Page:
cutoff=[value] The distance cut-off (in Å) for inclusion of dimer interactions. Any interactions between dimers with all atoms more than cutoff apart will be excluded.

savedb=[on or off] Specifies whether to save files (*.idb and *.edb) containing a database of all interaction energies (including monomer terms) after the job has finished. This file can then be read in using the usedb option if a calculation is restarted with a larger dimer cut-off, avoiding recalculation of the nearer interactions. Please note that the files do not store any information about the embedding environment – if a calculation is restarted with parameters that affect the embedding (such as a change of basis or change of Ewald sum cut-offs), reading this file will result in energies that are inconsistent with the new environment!

usedb=[on or off] Specifies whether to use a saved set of database files if they are present. If no files are present matching the job name with the *.idb and *.edb suffixes, this option is ignored and a new, fresh calculation is started. Note the above warning against using this option when restarting a job with different embedding parameters to the previous run!

dfciter=[value] The number of iterations to perform in the self-consistent charge embedding procedure. As a rough guide, 10 iterations typically gives convergence of the interaction of the fragments with the environment below 1 microhartree ($<$ a few J/mol).

binres=[value] At the end of an MBE calculation, a table of the total energy as a function of cut-off distance is printed; this option controls the interval (in Å) between rows of the table (e.g. binres=0.5 would print a table with increments of 0.5 Å between rows).

There are a few special options for the MBE program controlling the presence and type of counterpoise correction used in the dimer calculations:

cp=[on or off] Specifies whether to perform any counterpoise correction; cp=on requests counterpoise correction, of the type determined by voidcp.

voidcp=[on or off] If this option is off, the standard counterpoise correction is performed (i.e. dummy basis functions on the inactive fragment). Setting voidcp=on uses the counterpoise scheme of Kamiya et al. (M. Kamiya, S. Hirata, and M. Valiev, J. Chem. Phys., 128, 2008), termed the void counterpoise correction, which modifies the standard counterpoise correction to account for the influence of the embedding environment on the dummy functions on an inactive fragment. If cp=off, then voidcp is ignored.

The MBE program prints a table of energy versus radial cut-off as described in the Options section, followed by a single value corresponding to the total energy at the maximum cut-off specified in input (in the form MBE/[basis] energy $=$ [value]). These tables are printed for each of the reference (HF or KS-DFT) energy ENERGR, the correlation energy (from MP2, CCSD(T), etc.) EMP2,ECCSD etc., and the embedding energy EMBEDENERGY, broken down into its one- and two-body contributions.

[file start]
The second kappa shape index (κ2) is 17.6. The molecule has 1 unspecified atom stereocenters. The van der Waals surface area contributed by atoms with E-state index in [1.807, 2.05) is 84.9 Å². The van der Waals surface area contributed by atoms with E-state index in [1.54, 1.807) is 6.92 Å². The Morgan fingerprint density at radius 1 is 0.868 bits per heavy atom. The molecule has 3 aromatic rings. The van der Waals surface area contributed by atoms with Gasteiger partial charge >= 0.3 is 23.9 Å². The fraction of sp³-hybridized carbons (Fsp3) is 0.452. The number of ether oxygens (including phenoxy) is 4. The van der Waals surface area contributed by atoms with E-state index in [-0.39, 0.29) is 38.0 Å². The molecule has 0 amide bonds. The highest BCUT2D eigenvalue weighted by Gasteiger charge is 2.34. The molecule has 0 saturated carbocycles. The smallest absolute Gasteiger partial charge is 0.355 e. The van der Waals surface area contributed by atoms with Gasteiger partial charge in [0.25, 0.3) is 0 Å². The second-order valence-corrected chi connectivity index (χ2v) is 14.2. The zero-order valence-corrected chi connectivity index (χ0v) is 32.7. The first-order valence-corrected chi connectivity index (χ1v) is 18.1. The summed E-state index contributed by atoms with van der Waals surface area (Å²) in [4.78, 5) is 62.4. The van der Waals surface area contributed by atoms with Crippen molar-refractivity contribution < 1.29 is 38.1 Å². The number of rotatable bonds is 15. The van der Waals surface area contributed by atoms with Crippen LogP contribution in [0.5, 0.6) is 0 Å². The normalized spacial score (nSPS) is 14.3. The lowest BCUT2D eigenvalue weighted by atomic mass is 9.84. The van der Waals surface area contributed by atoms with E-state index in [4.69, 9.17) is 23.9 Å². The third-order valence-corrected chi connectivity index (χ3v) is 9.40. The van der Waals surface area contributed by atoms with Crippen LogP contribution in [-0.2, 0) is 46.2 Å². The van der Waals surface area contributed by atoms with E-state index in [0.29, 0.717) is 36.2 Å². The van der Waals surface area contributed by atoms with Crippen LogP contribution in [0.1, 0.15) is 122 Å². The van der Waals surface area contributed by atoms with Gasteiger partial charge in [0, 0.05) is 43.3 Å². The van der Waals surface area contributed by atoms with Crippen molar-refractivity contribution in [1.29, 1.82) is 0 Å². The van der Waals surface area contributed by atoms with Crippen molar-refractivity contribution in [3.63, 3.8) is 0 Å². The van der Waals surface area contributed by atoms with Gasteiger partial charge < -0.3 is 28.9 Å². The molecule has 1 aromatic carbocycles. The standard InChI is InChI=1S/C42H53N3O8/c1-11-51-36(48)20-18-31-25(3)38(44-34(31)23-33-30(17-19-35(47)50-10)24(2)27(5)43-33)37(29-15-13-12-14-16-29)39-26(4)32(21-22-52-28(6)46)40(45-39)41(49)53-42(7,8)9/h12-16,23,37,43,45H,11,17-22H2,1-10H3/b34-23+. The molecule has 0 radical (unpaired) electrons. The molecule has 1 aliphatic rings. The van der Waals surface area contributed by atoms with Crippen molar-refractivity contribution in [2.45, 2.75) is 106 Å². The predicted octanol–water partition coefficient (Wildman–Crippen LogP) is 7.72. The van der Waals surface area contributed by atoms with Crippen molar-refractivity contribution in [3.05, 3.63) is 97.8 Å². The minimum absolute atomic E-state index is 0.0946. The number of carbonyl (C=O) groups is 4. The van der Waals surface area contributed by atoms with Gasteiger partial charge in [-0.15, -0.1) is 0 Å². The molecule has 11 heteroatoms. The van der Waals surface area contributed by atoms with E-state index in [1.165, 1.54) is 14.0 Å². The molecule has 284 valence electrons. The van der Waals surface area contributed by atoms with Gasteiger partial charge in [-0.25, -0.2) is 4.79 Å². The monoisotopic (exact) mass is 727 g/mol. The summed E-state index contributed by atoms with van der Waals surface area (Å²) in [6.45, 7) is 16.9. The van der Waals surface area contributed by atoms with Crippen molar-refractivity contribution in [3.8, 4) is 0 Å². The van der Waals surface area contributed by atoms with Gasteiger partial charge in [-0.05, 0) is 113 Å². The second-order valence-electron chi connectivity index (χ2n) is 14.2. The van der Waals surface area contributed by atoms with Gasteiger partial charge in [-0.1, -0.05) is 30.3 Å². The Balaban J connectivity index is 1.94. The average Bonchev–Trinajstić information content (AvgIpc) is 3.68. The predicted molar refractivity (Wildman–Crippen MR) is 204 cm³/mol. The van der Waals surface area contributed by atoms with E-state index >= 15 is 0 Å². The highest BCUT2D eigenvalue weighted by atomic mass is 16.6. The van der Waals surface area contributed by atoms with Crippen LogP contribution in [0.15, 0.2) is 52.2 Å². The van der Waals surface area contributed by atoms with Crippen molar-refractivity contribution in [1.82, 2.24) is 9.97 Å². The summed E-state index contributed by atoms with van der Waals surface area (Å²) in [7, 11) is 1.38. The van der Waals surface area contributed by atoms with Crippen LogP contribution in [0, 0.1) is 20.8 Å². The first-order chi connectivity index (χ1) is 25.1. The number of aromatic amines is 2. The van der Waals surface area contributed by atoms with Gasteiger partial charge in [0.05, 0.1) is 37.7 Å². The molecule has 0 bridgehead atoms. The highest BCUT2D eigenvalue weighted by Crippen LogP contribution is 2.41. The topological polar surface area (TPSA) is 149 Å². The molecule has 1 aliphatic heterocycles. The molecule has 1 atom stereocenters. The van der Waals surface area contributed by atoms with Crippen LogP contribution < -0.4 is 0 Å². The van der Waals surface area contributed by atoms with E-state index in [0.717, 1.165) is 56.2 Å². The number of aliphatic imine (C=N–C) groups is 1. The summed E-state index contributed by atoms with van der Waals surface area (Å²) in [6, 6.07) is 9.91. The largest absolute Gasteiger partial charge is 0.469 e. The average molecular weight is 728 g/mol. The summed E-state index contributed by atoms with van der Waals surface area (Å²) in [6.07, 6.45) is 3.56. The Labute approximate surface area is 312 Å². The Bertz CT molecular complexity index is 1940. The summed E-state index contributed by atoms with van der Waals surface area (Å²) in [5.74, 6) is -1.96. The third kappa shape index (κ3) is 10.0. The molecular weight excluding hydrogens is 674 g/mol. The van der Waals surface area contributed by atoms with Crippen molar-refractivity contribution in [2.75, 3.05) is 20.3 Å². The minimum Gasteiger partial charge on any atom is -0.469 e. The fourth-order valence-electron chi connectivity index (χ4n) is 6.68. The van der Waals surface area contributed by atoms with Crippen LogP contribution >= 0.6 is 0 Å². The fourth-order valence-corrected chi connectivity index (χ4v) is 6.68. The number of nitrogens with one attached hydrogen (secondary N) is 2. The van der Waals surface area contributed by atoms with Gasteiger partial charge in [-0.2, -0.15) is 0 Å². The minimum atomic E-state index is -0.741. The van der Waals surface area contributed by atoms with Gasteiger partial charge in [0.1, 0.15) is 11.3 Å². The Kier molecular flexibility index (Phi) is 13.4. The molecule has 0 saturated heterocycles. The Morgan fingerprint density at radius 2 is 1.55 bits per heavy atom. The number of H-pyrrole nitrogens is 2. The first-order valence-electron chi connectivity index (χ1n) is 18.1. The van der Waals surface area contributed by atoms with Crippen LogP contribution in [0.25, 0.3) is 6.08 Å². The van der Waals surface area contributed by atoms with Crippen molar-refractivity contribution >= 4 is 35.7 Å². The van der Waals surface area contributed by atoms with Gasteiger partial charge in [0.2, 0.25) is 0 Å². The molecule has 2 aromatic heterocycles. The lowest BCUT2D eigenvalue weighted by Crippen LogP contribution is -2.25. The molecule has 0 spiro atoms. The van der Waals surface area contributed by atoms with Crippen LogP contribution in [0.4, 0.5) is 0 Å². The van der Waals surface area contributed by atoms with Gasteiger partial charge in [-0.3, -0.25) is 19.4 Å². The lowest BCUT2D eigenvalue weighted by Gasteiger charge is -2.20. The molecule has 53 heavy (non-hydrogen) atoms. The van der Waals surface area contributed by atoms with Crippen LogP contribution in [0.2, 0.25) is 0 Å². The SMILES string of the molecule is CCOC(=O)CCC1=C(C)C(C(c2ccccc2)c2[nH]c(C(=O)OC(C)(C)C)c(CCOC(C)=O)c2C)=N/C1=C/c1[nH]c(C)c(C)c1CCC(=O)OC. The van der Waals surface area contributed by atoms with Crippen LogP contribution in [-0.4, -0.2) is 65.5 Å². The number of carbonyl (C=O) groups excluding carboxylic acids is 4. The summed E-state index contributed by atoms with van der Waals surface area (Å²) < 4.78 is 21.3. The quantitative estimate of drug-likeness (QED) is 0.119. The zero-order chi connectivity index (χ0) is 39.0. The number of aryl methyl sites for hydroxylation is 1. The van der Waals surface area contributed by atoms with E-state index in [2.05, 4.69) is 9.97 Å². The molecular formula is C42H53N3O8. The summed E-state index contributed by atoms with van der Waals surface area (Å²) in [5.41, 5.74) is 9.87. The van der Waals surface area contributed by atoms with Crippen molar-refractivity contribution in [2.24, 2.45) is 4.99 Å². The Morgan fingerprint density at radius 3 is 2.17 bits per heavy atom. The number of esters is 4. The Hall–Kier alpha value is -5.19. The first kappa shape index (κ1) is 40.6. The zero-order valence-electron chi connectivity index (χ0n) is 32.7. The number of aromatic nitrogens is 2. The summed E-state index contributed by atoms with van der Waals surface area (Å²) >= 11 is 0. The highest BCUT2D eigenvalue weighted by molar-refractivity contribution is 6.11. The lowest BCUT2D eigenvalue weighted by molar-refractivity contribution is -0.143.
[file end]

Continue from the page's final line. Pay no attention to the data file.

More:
Note that when performing an MP2 calculation, the related but distinct SCS-MP2 correlation energy is printed automatically also. This is to match standard Molpro functionality, as when an MP2 calculation is done on any syste, the SCS-MP2 energy is printed as well. These correlation energies are mutually-exclusive, i.e. they should not be summed together when calculating the total energy at a given level of theory.

The final total energy of an e.g. MP2 calculation is the sum of each of the tabulated terms (the reference and correlation energy at both the 1-body and 2-body levels). However, note that the embedding energy as printed in the table double-counts the interaction of the orbitals with the embedding environment. Thus, the correct energy expression for the result of an EMBE calculation is $$E_{\text{total}} = E_{\text{HF}}+E_{\text{MP2}} - \frac{1}{2}E_{\text{embed}}.$$ Note that the “final” single energy value printed at the very end of the calculation already has this correction for double-counting applied (i.e. the above sum only needs to be performed when calculating the energy at a particular cut-off distance using the values from the summary tables).

In this example, a finite system embedded two-body expansion is performed on the water hexamer in the prism structure, using DF-HF for both the embedding environment generation and the fragment interaction energies. The embedding environment consists of $s$- and $p$-functions and the calculations are not counterpoise-corrected.

examples/embe_water_hexamer.inp